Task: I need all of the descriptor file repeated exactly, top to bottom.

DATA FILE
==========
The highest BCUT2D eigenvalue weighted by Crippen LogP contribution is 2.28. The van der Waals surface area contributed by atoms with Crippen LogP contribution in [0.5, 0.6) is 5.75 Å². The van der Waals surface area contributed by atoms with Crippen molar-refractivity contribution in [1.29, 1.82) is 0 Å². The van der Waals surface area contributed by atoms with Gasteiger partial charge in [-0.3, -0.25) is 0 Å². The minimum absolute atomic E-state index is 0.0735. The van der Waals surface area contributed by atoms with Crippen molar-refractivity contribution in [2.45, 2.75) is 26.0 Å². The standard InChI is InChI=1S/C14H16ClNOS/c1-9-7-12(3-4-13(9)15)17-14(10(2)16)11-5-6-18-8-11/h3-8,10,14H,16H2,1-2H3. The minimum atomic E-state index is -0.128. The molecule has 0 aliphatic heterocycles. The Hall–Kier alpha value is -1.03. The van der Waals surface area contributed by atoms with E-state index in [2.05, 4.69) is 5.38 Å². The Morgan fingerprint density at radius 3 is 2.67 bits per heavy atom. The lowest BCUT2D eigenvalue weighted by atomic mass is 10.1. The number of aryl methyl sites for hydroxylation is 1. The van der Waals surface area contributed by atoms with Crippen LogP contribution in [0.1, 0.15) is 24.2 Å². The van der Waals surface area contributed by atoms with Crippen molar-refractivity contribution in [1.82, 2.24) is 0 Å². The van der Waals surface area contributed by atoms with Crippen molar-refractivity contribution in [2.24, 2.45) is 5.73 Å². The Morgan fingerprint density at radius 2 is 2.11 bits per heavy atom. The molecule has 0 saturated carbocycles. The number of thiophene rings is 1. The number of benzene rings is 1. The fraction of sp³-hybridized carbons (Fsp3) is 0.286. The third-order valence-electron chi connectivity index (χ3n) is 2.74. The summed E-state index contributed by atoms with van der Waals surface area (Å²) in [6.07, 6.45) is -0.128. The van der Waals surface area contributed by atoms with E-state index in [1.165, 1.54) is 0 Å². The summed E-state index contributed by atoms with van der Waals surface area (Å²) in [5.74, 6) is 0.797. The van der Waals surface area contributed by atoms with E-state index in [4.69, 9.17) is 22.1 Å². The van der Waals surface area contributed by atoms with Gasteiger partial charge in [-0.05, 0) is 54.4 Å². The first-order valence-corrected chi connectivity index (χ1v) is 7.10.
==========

The highest BCUT2D eigenvalue weighted by Crippen LogP contribution is 2.28. The van der Waals surface area contributed by atoms with Crippen LogP contribution in [0.5, 0.6) is 5.75 Å². The van der Waals surface area contributed by atoms with Crippen molar-refractivity contribution in [1.29, 1.82) is 0 Å². The van der Waals surface area contributed by atoms with Gasteiger partial charge in [-0.3, -0.25) is 0 Å². The minimum absolute atomic E-state index is 0.0735. The van der Waals surface area contributed by atoms with Crippen molar-refractivity contribution in [2.45, 2.75) is 26.0 Å². The standard InChI is InChI=1S/C14H16ClNOS/c1-9-7-12(3-4-13(9)15)17-14(10(2)16)11-5-6-18-8-11/h3-8,10,14H,16H2,1-2H3. The minimum atomic E-state index is -0.128. The molecule has 0 aliphatic heterocycles. The Hall–Kier alpha value is -1.03. The van der Waals surface area contributed by atoms with E-state index in [2.05, 4.69) is 5.38 Å². The Morgan fingerprint density at radius 3 is 2.67 bits per heavy atom. The lowest BCUT2D eigenvalue weighted by atomic mass is 10.1. The number of aryl methyl sites for hydroxylation is 1. The van der Waals surface area contributed by atoms with Crippen LogP contribution in [0.1, 0.15) is 24.2 Å². The van der Waals surface area contributed by atoms with Crippen molar-refractivity contribution in [1.82, 2.24) is 0 Å². The van der Waals surface area contributed by atoms with Crippen molar-refractivity contribution in [2.24, 2.45) is 5.73 Å². The Morgan fingerprint density at radius 2 is 2.11 bits per heavy atom. The molecule has 0 saturated carbocycles. The number of thiophene rings is 1. The number of benzene rings is 1. The fraction of sp³-hybridized carbons (Fsp3) is 0.286. The third-order valence-electron chi connectivity index (χ3n) is 2.74. The summed E-state index contributed by atoms with van der Waals surface area (Å²) in [6.07, 6.45) is -0.128. The van der Waals surface area contributed by atoms with E-state index in [1.165, 1.54) is 0 Å². The summed E-state index contributed by atoms with van der Waals surface area (Å²) in [5.74, 6) is 0.797. The van der Waals surface area contributed by atoms with E-state index in [4.69, 9.17) is 22.1 Å². The van der Waals surface area contributed by atoms with Gasteiger partial charge in [-0.05, 0) is 54.4 Å². The first-order valence-corrected chi connectivity index (χ1v) is 7.10.